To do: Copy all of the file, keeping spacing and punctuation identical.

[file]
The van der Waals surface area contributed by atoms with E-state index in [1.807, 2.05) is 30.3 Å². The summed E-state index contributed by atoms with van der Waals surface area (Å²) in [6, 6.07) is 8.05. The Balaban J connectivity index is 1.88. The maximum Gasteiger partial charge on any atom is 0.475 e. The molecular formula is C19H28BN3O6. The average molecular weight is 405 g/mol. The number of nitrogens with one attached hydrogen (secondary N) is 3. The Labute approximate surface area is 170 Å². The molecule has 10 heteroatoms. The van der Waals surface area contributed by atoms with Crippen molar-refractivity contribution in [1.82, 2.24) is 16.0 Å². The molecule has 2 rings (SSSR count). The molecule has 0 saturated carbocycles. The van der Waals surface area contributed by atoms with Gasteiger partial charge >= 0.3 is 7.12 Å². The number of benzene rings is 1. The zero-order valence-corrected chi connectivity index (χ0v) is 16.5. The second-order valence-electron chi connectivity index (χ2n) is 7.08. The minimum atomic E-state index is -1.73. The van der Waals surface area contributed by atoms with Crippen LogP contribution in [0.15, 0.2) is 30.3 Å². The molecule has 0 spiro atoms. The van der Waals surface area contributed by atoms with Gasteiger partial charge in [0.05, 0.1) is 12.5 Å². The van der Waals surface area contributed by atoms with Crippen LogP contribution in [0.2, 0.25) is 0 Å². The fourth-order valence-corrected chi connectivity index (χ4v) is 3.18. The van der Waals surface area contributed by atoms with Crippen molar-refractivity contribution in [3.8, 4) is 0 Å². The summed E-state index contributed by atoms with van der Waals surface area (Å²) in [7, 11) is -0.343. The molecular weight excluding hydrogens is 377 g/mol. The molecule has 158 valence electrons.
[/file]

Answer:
The van der Waals surface area contributed by atoms with E-state index in [1.807, 2.05) is 30.3 Å². The summed E-state index contributed by atoms with van der Waals surface area (Å²) in [6, 6.07) is 8.05. The Balaban J connectivity index is 1.88. The maximum Gasteiger partial charge on any atom is 0.475 e. The molecular formula is C19H28BN3O6. The average molecular weight is 405 g/mol. The number of nitrogens with one attached hydrogen (secondary N) is 3. The Labute approximate surface area is 170 Å². The molecule has 10 heteroatoms. The van der Waals surface area contributed by atoms with Crippen molar-refractivity contribution in [1.82, 2.24) is 16.0 Å². The molecule has 2 rings (SSSR count). The molecule has 0 saturated carbocycles. The van der Waals surface area contributed by atoms with Gasteiger partial charge >= 0.3 is 7.12 Å². The number of benzene rings is 1. The zero-order valence-corrected chi connectivity index (χ0v) is 16.5. The second-order valence-electron chi connectivity index (χ2n) is 7.08. The minimum atomic E-state index is -1.73. The van der Waals surface area contributed by atoms with Crippen LogP contribution in [0.15, 0.2) is 30.3 Å². The molecule has 0 spiro atoms. The van der Waals surface area contributed by atoms with Gasteiger partial charge in [0.05, 0.1) is 12.5 Å². The van der Waals surface area contributed by atoms with Crippen LogP contribution in [0.2, 0.25) is 0 Å². The fourth-order valence-corrected chi connectivity index (χ4v) is 3.18. The van der Waals surface area contributed by atoms with Crippen molar-refractivity contribution in [3.8, 4) is 0 Å². The summed E-state index contributed by atoms with van der Waals surface area (Å²) in [7, 11) is -0.343. The molecular weight excluding hydrogens is 377 g/mol. The molecule has 158 valence electrons.